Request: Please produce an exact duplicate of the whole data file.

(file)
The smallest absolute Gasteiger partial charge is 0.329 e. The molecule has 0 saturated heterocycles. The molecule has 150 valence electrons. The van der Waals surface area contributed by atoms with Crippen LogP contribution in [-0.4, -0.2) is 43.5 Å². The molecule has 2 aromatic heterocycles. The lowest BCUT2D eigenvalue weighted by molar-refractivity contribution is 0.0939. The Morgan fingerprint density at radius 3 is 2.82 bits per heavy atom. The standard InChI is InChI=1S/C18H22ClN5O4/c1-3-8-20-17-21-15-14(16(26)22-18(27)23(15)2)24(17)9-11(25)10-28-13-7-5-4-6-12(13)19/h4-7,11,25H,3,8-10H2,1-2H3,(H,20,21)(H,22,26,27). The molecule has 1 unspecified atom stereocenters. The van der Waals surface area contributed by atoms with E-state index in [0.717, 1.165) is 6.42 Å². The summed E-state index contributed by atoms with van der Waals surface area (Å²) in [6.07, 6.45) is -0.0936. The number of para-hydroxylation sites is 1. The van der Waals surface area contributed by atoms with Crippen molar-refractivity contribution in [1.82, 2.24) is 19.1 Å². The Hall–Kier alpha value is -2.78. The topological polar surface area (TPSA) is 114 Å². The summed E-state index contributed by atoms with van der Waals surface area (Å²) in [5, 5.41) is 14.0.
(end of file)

The smallest absolute Gasteiger partial charge is 0.329 e. The molecule has 0 saturated heterocycles. The molecule has 150 valence electrons. The van der Waals surface area contributed by atoms with Crippen LogP contribution in [-0.4, -0.2) is 43.5 Å². The molecule has 2 aromatic heterocycles. The lowest BCUT2D eigenvalue weighted by molar-refractivity contribution is 0.0939. The Morgan fingerprint density at radius 3 is 2.82 bits per heavy atom. The standard InChI is InChI=1S/C18H22ClN5O4/c1-3-8-20-17-21-15-14(16(26)22-18(27)23(15)2)24(17)9-11(25)10-28-13-7-5-4-6-12(13)19/h4-7,11,25H,3,8-10H2,1-2H3,(H,20,21)(H,22,26,27). The molecule has 1 unspecified atom stereocenters. The van der Waals surface area contributed by atoms with E-state index in [0.717, 1.165) is 6.42 Å². The summed E-state index contributed by atoms with van der Waals surface area (Å²) in [6.07, 6.45) is -0.0936. The number of para-hydroxylation sites is 1. The van der Waals surface area contributed by atoms with Crippen molar-refractivity contribution in [1.82, 2.24) is 19.1 Å². The Hall–Kier alpha value is -2.78. The topological polar surface area (TPSA) is 114 Å². The summed E-state index contributed by atoms with van der Waals surface area (Å²) in [5, 5.41) is 14.0.